Tagged with: disability exercise Physical Activity
Dr. Bloom and I are working on singing the song “Brush Up Your Shakespeare” from Kiss Me Kate, the musical version of Shakespeare’s Taming of the Shrew. One of the goals of singing this song is to get Dr. Bloom’s hands all the way up to his head, as though he is brushing his hair, a play on the words “brush up.”
Some months ago when we were working on another gesture which involved raising up the arms of Dr. Bloom , he said, “I don’t mean to complain or sound like I am feeling sorry for myself, but my arms feel like “Popeye” arms. They are so heavy. That is why it’s so hard to lift them like this.” He said this as he lifted his arms to shoulder height. Now, he can reach past his shoulders, nearly to his head, even with the heaviness.
I recently injured one of my rotator cuff tendons and in the scheme of things, this is such a minor injury. Yet, I feel like the joke is minor when it happens to someone else. This tiny injury pops up when I buckle my seatbelt, close the car door, reach for a coffee cup, and lift groceries.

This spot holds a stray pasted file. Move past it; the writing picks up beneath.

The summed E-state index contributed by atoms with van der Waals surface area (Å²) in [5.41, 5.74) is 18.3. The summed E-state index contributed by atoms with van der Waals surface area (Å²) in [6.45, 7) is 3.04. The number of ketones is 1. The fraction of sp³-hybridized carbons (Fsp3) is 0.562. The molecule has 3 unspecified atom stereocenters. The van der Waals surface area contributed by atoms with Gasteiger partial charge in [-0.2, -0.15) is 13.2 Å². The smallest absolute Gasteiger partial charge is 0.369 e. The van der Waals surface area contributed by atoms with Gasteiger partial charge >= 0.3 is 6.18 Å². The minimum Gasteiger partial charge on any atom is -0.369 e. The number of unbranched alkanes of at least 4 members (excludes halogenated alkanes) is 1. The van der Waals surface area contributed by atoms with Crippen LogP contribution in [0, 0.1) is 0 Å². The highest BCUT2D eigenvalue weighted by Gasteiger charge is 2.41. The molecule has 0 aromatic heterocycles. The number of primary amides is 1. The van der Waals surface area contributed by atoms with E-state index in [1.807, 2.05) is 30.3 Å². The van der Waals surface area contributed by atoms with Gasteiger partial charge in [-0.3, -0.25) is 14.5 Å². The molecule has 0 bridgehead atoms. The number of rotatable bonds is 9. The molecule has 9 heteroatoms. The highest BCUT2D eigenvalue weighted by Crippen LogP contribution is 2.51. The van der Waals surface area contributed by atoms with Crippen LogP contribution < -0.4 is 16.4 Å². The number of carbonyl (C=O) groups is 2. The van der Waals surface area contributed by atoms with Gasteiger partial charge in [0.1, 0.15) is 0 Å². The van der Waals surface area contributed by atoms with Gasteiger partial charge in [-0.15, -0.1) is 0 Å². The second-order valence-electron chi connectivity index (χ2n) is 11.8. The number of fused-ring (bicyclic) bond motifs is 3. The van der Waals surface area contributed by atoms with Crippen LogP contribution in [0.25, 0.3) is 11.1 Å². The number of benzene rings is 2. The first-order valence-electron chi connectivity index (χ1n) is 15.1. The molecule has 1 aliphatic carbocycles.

So, I find myself thinking about not being able to do things that I used to do so easily, such as buckle my seatbelt. Then I find myself thinking about Dr. Bloom and the arms that he has managed to lift. I like to think I am a compassionate and empathetic person. After all, I often think about Dr. Bloom and his C3 incomplete spinal cord injury. I marvel at all that he has accomplished in his life, before and after his injury. In the time we’ve worked together, my respect for his abilities continue to increase for his willingness to learn the new and foreign skill of acting.
Now, as I struggle to lift my arm, I hope I have discovered another layer of compassion and empathy. Compassion literally means “to suffer together” while empathy comes from the Greek empatheia meaning affection. I know that I cannot truly understand what Dr. Bloom’s arms feel like, but I hope I can translate my minor injury into a greater passion for him and the work we are doing together.
Which leads me back to why we began this journey in the first place,.. healing. Dr. Bloom is as whole as am I. I cannot take away his spinal cord injury, as much as I wish I could, and he cannot fix my rotator cuff. But, we can study Shakespeare together, laugh, learn, and experiment with acting, all the while becoming more whole, more healed, and more of who we are. What activity makes you feel complete?